The House of Commons has voted not to extend two controversial anti-terror provisions, by a vote of 159-124.

"This was automatic legislation put in five years ago -- you either extend them or you kill them -- and (Liberal Leader Stephane Dion) killed them tonight," Public Safety Minister Stockwell Day told a late edition of Mike Duffy Live.

"We're worried what that means to our security."

There had been much partisan bickering in the lead-up to the vote, with a Conservative MP claiming Dion had caved in to "extremists."

While Liberals stood up to vote against the motion, Conservative MPs could be heard heckling them.

"You're a real Liberal now, Garth!" shouted one, referring to former Conservative and independent MP Garth Turner, who voted alongside his new leader Dion.

Todd Russell, a Liberal MP for the riding of Labrador, said that "any time you take a bully on and push him back, that's a victory. (Prime Minister Stephen Harper) is a bully, and he got what's coming to him tonight."

Just one Liberal MP voted with the government to support the motion: Tom Wappel.

Montreal MP Irwin Cotler, a former justice minister and human rights advocate who had argued for extending the measures, was present in the House but abstained from voting. Bill Graham and former prime minister Paul Martin were absent, and both have said they will not run in the next election.

One provision allows for investigative hearings of material witnesses; the other gives police the power to detain people suspected of planning to carry out a terrorist attack for 72 hours.

Without parliamentary approval, both measures will now expire on March 1.

The NDP and Bloc Quebecois joined the Liberals in opposing the measures.

Ottawa Tory MP Pierre Poilievre told a radio interviewer earlier Tuesday that Dion's caucus includes MPs who want to legalize the anti-Israeli terrorist group, Hezbollah, and shut down the investigation into the 1985 Air India bombing.

"We know there is an extremist element in the Liberal party generally that has been very vocal in opposing measures that are designed to combat terrorism," Poilievre said, according to a transcript of the interview.

"And it would seem that Mr. Dion has collapsed under the pressure from those groups."

Liberals demanded an apology. Grit MP Omar Alghabra said Poilievre's comments were "outrageous, slanderous.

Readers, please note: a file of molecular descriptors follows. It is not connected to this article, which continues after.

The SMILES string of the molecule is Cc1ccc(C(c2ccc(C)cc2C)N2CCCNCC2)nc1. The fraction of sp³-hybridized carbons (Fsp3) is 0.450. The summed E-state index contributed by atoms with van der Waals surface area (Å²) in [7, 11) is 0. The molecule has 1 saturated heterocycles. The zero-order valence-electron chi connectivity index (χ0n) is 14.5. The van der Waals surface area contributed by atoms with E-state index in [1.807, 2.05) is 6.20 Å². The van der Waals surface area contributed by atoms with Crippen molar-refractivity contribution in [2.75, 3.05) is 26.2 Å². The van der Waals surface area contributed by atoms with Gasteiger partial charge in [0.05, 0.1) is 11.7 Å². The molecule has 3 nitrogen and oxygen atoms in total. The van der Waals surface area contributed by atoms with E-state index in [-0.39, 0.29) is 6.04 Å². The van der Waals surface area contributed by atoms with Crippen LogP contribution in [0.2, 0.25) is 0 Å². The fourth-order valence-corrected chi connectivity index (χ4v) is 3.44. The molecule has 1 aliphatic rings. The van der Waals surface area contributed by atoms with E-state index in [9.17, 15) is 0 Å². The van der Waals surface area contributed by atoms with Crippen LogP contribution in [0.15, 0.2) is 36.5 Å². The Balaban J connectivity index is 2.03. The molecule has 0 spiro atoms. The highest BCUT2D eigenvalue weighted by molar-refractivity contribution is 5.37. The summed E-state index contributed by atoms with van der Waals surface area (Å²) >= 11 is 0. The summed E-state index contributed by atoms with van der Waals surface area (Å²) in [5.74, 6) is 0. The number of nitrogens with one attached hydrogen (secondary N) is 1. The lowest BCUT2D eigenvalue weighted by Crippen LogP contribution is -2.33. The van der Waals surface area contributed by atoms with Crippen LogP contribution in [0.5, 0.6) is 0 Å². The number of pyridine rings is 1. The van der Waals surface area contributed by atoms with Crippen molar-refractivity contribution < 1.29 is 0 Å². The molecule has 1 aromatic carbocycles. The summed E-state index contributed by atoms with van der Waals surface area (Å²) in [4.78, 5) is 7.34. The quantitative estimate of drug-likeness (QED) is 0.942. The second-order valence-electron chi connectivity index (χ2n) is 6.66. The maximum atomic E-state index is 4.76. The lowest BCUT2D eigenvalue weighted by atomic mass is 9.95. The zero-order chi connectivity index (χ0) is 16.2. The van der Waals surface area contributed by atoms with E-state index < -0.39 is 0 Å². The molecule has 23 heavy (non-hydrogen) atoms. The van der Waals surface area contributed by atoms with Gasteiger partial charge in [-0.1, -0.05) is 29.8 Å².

"This is the pattern that this government, this Conservative government, is following in choosing to go to the lowest level of politics that they can find to smear people just to make a political point,'' he said.

The Conservatives responded by quoting Dion and other Liberals who have said the Tories are captive to a hard-right ideology.

Meanwhile, families of Canadians killed in the Sept. 11 attacks in New York urged parliamentarians to vote in favour of renewing the measures, and begged MPs to not play partisan games with the issue.

"The families who lost loved ones in the Air India bombing and 9/11 know all too well the impact terrorism can have," Maureen Basnicki, whose husband Ken was among 24 Canadians who died in the New York attacks, said Tuesday.

"We want to protect other Canadians from the devastation that we experienced," she said.

The Liberal government of Jean Chretien introduced the measures in response to the Sept. 11, 2001 terrorist attacks. But current Liberals and other opposition parties argued it was time to let them expire.

Last week, a Liberal-dominated Senate committee recommended extending the two measures by three years, similar to the government's motion. But it added a stipulation: an annual report on the use of the measures, which would include an explanation as to whether the provisions remain warranted.

The opposition Liberals, however, said while the measures were an understandable reaction to fears about terrorism in the wake of the 9/11 attacks, they are now an unnecessary infringement on civil liberties.

During question period on Tuesday, Liberal Deputy Leader Michael Ignatieff had challenged the prime minister to introduce reforms of the anti-terror legislation.

"Will the prime minister commit today to propose new legislation to rebalance anti-terrorism laws to respect both security and human rights?" said Ignatieff.

"The Liberal party supported these laws not just for months, but for years," countered Harper, "and abruptly the leader of the Liberal Party flip flopped on his support just days before the vote."

"The laws are there are for the interest of national security, the courts have found they're consistent with civil liberties. Instead, this leader chooses to ignore all that."